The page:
Bay Badger

The last few days we’ve been visiting my in laws to be at Robin Hoods Bay. On the journey there we got stuck in Scarborough with the rain. Over a couple of minutes the weather changed from a dry day to the roads becoming rivers up to car doors. We found ourselves stuck in the middle of a crossroad of streets closed off. So we took shelter in a pub for lunch while it eased off and drained a bit. On the way out of Scarborough we passed a few cars still submerged, but we made it through unscathed. A little scary at times. So we arrived at the bay a little later than intended.

Amy’s dad had asked about trying the trail cam in their garden. They knew they had badgers visiting at night, but wanted to see where they have been going. We captured a quick burst of the badger coming in and checking the camera and then disappearing on its way.

Amy’s dad thinks the badger comes in from one side of the garden and goes across, so I’ve left the trail camera with him to try a few more locations. I found some badger poo and dead rodents down on the cliff edge and a trail into the undergrowth that suggests a home, so we’ll see if he finds out more.

The view from the bay.

I’ll be writing up some more of our bay escapades over the next few days as far too much for one blog.

Folklore Thursday

In Japanese folklore badgers often shapeshift into promiscuous women.

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Stop the culls

https://petition.parliament.uk/petitions/165672

 

The news came yesterday that the government plans to continue and extend the badger culls into new counties. They have already taken place in Somerset and Gloucestershire since 2013 and in Dorset last year. The aim of the culls is to tackle bovine TB. Bovine TB is a serious issue for cattle farmers it affects thousands of farms and tens of thousands of cattle are culled each year as a result of it. There is a push to develop and approve vaccines for Bovine TB to vaccinate badgers and the cattle. However due to the expense and time this will take the culling option has been put forward as the main way of tackling the problem.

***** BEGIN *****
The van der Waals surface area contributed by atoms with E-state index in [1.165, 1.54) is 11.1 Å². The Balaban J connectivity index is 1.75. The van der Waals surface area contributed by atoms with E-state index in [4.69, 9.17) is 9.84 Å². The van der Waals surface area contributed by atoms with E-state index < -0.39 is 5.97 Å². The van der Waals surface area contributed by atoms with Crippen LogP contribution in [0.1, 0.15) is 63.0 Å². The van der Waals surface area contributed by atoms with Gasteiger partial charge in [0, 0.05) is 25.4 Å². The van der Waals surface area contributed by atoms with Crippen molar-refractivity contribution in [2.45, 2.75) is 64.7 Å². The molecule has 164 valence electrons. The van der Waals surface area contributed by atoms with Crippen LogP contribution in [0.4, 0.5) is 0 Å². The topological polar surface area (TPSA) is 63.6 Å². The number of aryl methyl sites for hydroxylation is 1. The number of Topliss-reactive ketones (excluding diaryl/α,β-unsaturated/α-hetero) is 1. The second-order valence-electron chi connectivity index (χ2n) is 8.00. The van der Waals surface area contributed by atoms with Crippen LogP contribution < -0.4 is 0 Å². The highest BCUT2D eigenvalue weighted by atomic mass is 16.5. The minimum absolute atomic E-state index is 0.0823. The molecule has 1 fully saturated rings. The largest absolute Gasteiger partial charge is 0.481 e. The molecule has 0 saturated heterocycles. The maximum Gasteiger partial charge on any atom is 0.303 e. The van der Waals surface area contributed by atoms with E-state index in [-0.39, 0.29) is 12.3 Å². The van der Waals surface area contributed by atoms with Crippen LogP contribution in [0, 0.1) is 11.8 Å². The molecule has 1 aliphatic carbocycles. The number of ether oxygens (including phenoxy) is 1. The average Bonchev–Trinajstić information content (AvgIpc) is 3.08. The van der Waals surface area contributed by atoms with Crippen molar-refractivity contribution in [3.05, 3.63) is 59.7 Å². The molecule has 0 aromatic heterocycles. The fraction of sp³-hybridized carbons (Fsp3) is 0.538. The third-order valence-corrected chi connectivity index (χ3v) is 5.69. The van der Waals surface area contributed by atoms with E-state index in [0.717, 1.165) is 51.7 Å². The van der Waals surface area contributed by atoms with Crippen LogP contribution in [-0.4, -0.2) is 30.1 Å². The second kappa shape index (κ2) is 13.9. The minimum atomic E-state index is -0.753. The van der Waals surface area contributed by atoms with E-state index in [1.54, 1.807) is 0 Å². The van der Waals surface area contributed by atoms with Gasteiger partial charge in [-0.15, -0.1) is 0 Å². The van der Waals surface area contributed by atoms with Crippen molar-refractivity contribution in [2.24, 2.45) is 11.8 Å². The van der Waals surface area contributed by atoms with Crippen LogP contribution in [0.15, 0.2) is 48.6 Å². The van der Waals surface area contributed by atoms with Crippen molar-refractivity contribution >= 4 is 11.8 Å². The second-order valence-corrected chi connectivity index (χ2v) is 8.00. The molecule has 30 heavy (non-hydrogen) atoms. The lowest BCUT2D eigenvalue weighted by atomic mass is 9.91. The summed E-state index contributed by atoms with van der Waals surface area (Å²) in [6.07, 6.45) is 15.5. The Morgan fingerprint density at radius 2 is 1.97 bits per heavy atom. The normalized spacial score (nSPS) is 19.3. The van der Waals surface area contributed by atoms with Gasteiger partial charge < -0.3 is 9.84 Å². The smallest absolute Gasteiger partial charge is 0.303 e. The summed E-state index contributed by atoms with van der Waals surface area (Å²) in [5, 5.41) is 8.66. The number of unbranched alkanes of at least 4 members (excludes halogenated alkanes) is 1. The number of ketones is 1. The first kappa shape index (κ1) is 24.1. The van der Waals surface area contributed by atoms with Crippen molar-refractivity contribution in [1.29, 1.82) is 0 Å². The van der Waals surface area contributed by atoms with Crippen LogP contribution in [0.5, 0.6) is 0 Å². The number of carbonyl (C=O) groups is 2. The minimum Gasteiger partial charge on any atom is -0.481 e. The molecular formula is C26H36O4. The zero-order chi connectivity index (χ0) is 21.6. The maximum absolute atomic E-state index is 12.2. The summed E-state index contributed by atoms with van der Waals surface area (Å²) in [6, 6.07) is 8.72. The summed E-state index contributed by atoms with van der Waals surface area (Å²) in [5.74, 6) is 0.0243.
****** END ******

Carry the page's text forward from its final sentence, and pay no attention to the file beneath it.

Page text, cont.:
http://www.bbc.co.uk/news/uk-england-37220043

So the culls have been going ahead which so far has been a very costly procedure.

A quick look at the figures:

2015 round of badger culling

Licensed culls in West Somerset, West Gloucestershire and Dorset

1,467

badgers culled in 2015

£1,779,000

total “badger control costs” for the year

  • £1,212.68 equivalent per badger culled
  • 743 badgers culled by “controlled shooting”
  • 724 badgers culled by cage trapping